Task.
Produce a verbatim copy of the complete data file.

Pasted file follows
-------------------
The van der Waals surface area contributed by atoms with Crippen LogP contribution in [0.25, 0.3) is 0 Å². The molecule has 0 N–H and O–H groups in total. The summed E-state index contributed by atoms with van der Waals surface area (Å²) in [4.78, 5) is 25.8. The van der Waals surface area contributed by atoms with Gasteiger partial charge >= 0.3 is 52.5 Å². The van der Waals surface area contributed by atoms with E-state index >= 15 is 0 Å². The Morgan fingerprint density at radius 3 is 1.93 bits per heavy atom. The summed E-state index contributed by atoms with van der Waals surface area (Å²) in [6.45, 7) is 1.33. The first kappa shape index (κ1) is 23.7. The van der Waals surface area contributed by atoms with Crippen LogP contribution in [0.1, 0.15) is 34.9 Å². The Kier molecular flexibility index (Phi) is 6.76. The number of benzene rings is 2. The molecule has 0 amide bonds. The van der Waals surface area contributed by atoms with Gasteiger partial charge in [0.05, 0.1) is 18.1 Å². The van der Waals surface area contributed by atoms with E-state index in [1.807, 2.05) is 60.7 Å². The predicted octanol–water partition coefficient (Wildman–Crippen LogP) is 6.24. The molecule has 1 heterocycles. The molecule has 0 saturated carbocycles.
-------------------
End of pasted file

The van der Waals surface area contributed by atoms with Crippen LogP contribution in [0.25, 0.3) is 0 Å². The molecule has 0 N–H and O–H groups in total. The summed E-state index contributed by atoms with van der Waals surface area (Å²) in [4.78, 5) is 25.8. The van der Waals surface area contributed by atoms with Gasteiger partial charge >= 0.3 is 52.5 Å². The van der Waals surface area contributed by atoms with E-state index >= 15 is 0 Å². The Morgan fingerprint density at radius 3 is 1.93 bits per heavy atom. The summed E-state index contributed by atoms with van der Waals surface area (Å²) in [6.45, 7) is 1.33. The first kappa shape index (κ1) is 23.7. The van der Waals surface area contributed by atoms with Crippen LogP contribution in [0.1, 0.15) is 34.9 Å². The Kier molecular flexibility index (Phi) is 6.76. The number of benzene rings is 2. The molecule has 0 amide bonds. The van der Waals surface area contributed by atoms with Gasteiger partial charge in [0.05, 0.1) is 18.1 Å². The van der Waals surface area contributed by atoms with E-state index in [1.807, 2.05) is 60.7 Å². The predicted octanol–water partition coefficient (Wildman–Crippen LogP) is 6.24. The molecule has 1 heterocycles. The molecule has 0 saturated carbocycles.